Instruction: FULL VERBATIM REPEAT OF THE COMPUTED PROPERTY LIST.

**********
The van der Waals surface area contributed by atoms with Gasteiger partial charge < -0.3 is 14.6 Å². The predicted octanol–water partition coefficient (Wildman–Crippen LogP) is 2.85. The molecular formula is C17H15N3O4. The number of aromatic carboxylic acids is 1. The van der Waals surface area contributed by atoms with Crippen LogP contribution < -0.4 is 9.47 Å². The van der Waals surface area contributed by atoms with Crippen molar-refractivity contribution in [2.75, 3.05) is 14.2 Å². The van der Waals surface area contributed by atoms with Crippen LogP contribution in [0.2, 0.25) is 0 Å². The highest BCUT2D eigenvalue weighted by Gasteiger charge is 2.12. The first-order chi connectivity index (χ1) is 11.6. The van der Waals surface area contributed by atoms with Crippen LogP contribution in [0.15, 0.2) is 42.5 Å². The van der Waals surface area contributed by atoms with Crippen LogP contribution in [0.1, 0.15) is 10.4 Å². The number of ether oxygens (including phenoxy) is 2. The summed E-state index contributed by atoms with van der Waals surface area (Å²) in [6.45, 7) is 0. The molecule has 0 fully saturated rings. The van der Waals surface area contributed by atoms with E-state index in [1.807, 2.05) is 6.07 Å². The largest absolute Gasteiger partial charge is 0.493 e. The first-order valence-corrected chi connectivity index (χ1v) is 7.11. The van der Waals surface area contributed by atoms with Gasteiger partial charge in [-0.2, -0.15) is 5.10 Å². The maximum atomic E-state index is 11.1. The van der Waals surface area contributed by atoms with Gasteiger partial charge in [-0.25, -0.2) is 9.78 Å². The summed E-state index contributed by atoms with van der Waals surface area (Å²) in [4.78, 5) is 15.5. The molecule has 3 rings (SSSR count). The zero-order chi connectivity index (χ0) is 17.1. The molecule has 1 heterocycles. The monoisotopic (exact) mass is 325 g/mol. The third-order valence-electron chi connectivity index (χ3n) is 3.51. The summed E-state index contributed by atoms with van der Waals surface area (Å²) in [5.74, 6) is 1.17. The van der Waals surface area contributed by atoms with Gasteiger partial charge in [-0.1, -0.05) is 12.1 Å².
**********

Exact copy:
The van der Waals surface area contributed by atoms with Gasteiger partial charge < -0.3 is 14.6 Å². The predicted octanol–water partition coefficient (Wildman–Crippen LogP) is 2.85. The molecular formula is C17H15N3O4. The number of aromatic carboxylic acids is 1. The van der Waals surface area contributed by atoms with Crippen LogP contribution < -0.4 is 9.47 Å². The van der Waals surface area contributed by atoms with Crippen molar-refractivity contribution in [2.75, 3.05) is 14.2 Å². The van der Waals surface area contributed by atoms with Crippen LogP contribution in [0.2, 0.25) is 0 Å². The highest BCUT2D eigenvalue weighted by Gasteiger charge is 2.12. The first-order chi connectivity index (χ1) is 11.6. The van der Waals surface area contributed by atoms with Crippen LogP contribution in [0.15, 0.2) is 42.5 Å². The van der Waals surface area contributed by atoms with Crippen LogP contribution in [0.1, 0.15) is 10.4 Å². The number of ether oxygens (including phenoxy) is 2. The summed E-state index contributed by atoms with van der Waals surface area (Å²) in [6.45, 7) is 0. The molecule has 0 fully saturated rings. The van der Waals surface area contributed by atoms with E-state index in [1.807, 2.05) is 6.07 Å². The largest absolute Gasteiger partial charge is 0.493 e. The first-order valence-corrected chi connectivity index (χ1v) is 7.11. The van der Waals surface area contributed by atoms with Gasteiger partial charge in [-0.2, -0.15) is 5.10 Å². The maximum atomic E-state index is 11.1. The van der Waals surface area contributed by atoms with Gasteiger partial charge in [-0.25, -0.2) is 9.78 Å². The summed E-state index contributed by atoms with van der Waals surface area (Å²) in [4.78, 5) is 15.5. The molecule has 3 rings (SSSR count). The zero-order chi connectivity index (χ0) is 17.1. The molecule has 1 heterocycles. The monoisotopic (exact) mass is 325 g/mol. The third-order valence-electron chi connectivity index (χ3n) is 3.51. The summed E-state index contributed by atoms with van der Waals surface area (Å²) in [5.74, 6) is 1.17. The van der Waals surface area contributed by atoms with Gasteiger partial charge in [-0.1, -0.05) is 12.1 Å².